Bhubaneswar: Did you know that Odisha has a little Tibet, housing a beautiful monastery and Buddhist monks?
Padmasambhava Mahavira Monastery, ensconced in a picturesque valley with tall trees perched on either side at Jeerang near Chandragiri in Gajapati district, stands tall, dwarfing all things around it even as colourful prayer flags fluttering against the rolling greens and floating clouds welcome visitors allowing them some moments of peace.
Jeerang was the fourth refugee settlement camp for the Tibetans during Chinese invasion of Tibet in 1950. Labarsingi, Tankilipadar and Mahendragadh were the other camps located within the radius of 4-5 km around Chandragiri. The Tibetans residing here named this place, ‘Phuntsokling’, which means the land of plenty and happiness.
Odia architect Prabir Kumar Dash was the brain behind the jaw-dropping five-storey Padmasambhava Mahavira Monastery or Padmasambhava Buddha Vihar. The well spread-out complex has a huge meditation shrine hall and other small temples, an institute and hostels. The monastery, which took six long years to build, was inaugurated by the Dalai Lama in 2010.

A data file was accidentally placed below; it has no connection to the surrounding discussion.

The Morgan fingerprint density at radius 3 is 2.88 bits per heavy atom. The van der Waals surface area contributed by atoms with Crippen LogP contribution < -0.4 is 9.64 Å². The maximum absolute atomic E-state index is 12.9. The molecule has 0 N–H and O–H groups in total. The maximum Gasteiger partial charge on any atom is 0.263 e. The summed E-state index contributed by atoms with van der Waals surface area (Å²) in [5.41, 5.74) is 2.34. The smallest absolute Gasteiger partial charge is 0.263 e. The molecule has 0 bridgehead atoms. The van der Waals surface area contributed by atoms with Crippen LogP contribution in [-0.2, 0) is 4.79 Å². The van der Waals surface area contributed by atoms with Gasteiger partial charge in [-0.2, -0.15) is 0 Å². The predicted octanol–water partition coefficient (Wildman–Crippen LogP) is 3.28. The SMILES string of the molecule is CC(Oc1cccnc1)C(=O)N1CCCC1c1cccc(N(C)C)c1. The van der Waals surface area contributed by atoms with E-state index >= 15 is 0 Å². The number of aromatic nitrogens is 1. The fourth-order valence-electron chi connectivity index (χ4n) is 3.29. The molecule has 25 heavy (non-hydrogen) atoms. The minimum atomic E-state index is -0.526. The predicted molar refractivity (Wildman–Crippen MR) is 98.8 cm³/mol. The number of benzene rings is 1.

Full of intricate architectural work, this structure is also considered to be East India’s largest Buddhist monastery. Various lineage, images of deities and auspicious symbol of Vajrayana and Mahayana Buddhist traditions are depicted on the walls of the main prayer hall.
The imposing 21-foot-high statue of Buddha along with his two main disciples in the assembly hall is the main attraction here. Besides, a 17-foot-high statue of Padmasambhava and his eight manifestations and a statue of Buddhisatva Avalokitsevara with thousand arms and eyes are magnificent pieces of art.
The ambience here is calm inside and outside and the Buddhist monks can be seen busy in their activities.
While monsoon has its own charm, October to February is the ideal time to visit the monastery cocooned amid the rural landscape of Jeerang.
You can also shop for woollen clothes and carpets at the Tibetan markets in Chandragiri and Labarsingi.